Tanzania boasts of hosting the highest peak in Africa, located in the northern part of the country close to its border with Kenya. The peak in question is Mt. Kilimanjaro which is elevated 19,340 ft or 5,895 meters above sea level and also ranks as the highest mountain in the world that is not part of a mountain range.
Kilimanjaro located in Tanzania close to the Kenya border
Like many other mountains, Mt. Kilimanjaro formed as a result of volcanic activity over a million years ago resulting in its three volcanic cones: Mawenzi, Kibo, and Shira.
Amongst the three cones, Mawenzi and Shira are extinct while Kibo is dormant with minor volcanic activity noted less than two centuries ago. However, the cone is believed to have had a major eruption over 360,000 years ago. On Kibo is the Uhuru Peak which is the highest point on the mountain.
Over the years there has been a notable decline in the glaciers on the peaks of the mountain, and approximately in the next two decades, the ice cap on the mountain will have vanished entirely.
Kibo view from Millenium Camp – photo by Lynn Jackson
Occupying a position as the fourth highest of the seven summits, ascending to the top of the mountain is as much a challenging as an alluring task usually approached from seven different routes that vary in a degree of complexity determined by their individual terrains and time of the year. The routes are Marangu, Machame, Rongai, Shira, Lemosho, Northern, and Umbwe.
Organizing a Kilimanjaro hike means reading up upon and getting your head around a lot of information. I would recommend to proceed in the following step-by-step sequence:
- Why – is Kilimanjaro for you, will you be able to truly enjoy it?
- Who with – do you want to organize a private hike or join a group tour?
- When – which are the best months?
- How long – what can you afford versus what is recommendable?
- Which route – join the masses or go off into the wild?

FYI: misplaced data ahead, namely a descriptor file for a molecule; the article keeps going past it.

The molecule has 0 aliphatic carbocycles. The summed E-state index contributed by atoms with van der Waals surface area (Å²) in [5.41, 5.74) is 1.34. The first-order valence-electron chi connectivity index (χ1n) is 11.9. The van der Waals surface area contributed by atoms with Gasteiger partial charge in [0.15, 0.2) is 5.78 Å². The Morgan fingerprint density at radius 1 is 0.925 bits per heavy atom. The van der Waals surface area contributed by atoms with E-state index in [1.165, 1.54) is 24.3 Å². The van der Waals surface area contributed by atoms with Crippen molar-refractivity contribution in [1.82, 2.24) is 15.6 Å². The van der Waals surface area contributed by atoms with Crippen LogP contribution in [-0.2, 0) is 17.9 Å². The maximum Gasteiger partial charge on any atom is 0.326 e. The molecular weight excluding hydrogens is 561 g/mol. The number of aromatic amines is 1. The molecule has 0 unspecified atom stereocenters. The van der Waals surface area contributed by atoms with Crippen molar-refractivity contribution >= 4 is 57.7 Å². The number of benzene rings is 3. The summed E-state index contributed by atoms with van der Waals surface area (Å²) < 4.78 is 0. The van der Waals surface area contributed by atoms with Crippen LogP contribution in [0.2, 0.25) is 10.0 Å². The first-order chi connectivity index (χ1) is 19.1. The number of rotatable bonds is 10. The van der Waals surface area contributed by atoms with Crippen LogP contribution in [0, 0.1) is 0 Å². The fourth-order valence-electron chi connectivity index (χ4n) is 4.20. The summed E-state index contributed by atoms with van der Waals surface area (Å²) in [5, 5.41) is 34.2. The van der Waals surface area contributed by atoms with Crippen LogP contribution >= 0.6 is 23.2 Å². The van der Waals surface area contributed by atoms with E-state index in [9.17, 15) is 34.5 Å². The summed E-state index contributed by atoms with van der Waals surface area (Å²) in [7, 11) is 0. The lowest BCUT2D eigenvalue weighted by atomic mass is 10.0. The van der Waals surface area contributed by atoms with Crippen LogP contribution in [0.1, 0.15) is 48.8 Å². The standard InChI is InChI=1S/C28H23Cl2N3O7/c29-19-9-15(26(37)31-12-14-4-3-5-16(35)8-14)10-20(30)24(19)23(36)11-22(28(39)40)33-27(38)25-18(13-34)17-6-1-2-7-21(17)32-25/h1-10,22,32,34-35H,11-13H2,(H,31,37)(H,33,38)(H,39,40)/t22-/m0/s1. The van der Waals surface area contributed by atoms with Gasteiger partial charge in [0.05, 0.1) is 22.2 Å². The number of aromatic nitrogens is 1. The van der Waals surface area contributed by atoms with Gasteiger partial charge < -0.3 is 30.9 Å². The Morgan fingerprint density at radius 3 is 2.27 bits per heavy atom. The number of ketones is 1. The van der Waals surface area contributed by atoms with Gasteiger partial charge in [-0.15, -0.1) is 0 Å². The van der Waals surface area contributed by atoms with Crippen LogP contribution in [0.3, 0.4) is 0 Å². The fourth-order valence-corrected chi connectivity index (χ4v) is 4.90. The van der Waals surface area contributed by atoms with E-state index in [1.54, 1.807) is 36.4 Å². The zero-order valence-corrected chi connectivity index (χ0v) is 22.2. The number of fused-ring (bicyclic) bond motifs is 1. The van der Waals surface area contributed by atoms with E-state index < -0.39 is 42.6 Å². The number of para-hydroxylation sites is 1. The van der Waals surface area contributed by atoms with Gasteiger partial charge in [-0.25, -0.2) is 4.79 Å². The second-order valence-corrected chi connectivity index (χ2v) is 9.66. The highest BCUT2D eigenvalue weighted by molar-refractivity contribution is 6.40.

- Which operator – what are the criteria to watch out for?
Good news first—reaching the top of Africa is relatively easy. You will have porters carrying all your stuff (except your daypack, but you could even pay a small extra fee to have that carried as well), setting up your tent, fetching and boiling water, even carrying and cleaning a portable toilet. You will have a cook and waiter serving you breakfast, lunch, dinner and snacks. You will have a lead guide and at least one assistant guide to lead you up the mountain, watch out for any AMS symptoms and take care of you in case of any emergencies. You may have people bring you hot water to wash your face in the morning and evening. I’ve even read about hikers literally being carried up to the top by their guides because they couldn’t have made it on their own. I don’t think this is good practice, neither on the part of the hiker (doesn’t it feel like cheating?) nor on the part of the guide (wouldn’t it be better to send their client down the mountain as quickly as possible if they can’t handle it anymore?), but it seems to happen nevertheless. The point being, hiking Kilimanjaro is not comparable to real trekking where you actually have to carry all your stuff and take care of yourself.
Choose a responsible Kilimanjaro tour operator.
Routes offered by tour operators organising Kilimanjaro climbs range anywhere between 5 and more than 9 days. So how long does it take to really climb Kilimanjaro?
Of course we all want to keep is as short as possible, right? After all, who wants to spend more time than necessary without a shower and sleeping in a tent and not showering? And the longer, the more expensive. At least that was my initial thinking…
Kilimanjaro spoils you for choice. There are six common routes as well as few less popular ones, all leading to the summit. By stated order of popularity, the traditional routes include the Machame, Marangu, Lemosho, Shira, Rongai and Umbwe routes. Choice is good, but it also adds complexity. How to even start?